Sharaya Stanger, BKin, MPT
Pediatric Physiotherapist with Kids Physio Group Vancouver
One morning you think you hear a “clicking” sound while changing your baby’s diaper. Your suspicions are confirmed when your little one’s hip “clicks” again later that day during another changing. You think to yourself:
Is this a normal sound?
What is causing this “clicking” sound?
Should I bring my child to their doctor to be assessed?
I frequently get asked questions like the ones mentioned above. My name is Sharaya and I am a pediatric physiotherapist with Kids Physio Group in Vancouver.
A “clicking” in your child’s hip may be completely normal but it is important to know when it may not be and what to do about it. As a parent, it is essential to understand how to ensure healthy hip development in your child and to be aware of the potential red flags of hip development.
Babies are born very flexible and remain that way for the first few months of their lives. This flexibility is normal but puts them at risk of developing a condition referred to as hip dysplasia.
What is Hip Dysplasia?
Hip dysplasia is a permanent change to the shape of the hip joint(s). This is often a painless condition that can occur when hips are stretched out too early. The ball (femoral head) is at risk of permanently changing the shape of the socket (acetabulum) when this stretching occurs.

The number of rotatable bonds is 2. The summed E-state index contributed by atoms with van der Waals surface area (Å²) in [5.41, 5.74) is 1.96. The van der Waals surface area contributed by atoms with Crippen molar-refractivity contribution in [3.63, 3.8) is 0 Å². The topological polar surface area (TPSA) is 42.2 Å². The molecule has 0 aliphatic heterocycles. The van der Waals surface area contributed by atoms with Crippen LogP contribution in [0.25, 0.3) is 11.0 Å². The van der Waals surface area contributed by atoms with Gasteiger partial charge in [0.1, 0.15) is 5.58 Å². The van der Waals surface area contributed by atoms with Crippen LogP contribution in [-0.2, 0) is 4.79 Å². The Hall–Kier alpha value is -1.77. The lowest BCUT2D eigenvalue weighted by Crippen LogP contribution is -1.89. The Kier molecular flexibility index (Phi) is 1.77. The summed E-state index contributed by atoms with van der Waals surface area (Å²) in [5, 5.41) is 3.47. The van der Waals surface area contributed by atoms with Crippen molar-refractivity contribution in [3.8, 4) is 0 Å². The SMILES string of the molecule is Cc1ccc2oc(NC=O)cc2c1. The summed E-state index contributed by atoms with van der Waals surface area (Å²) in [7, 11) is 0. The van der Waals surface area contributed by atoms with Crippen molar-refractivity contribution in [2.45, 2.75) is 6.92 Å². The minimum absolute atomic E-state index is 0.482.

What are the Causes of Hip Dysplasia?
The exact causes of hip dysplasia are unknown. This condition has been linked to the following:
- Family history of hip dysplasia
- Breech positioning in the womb
- Being a twin or multiple
- Increased infant sensitivity to their mother’s hormones (leading to increased ligament laxity)
- A fixed foot deformity and torticollis (neck stiffness) (due to limited space in the womb)
As a new parent, what should you be on the look out for?
Hip clicks or pops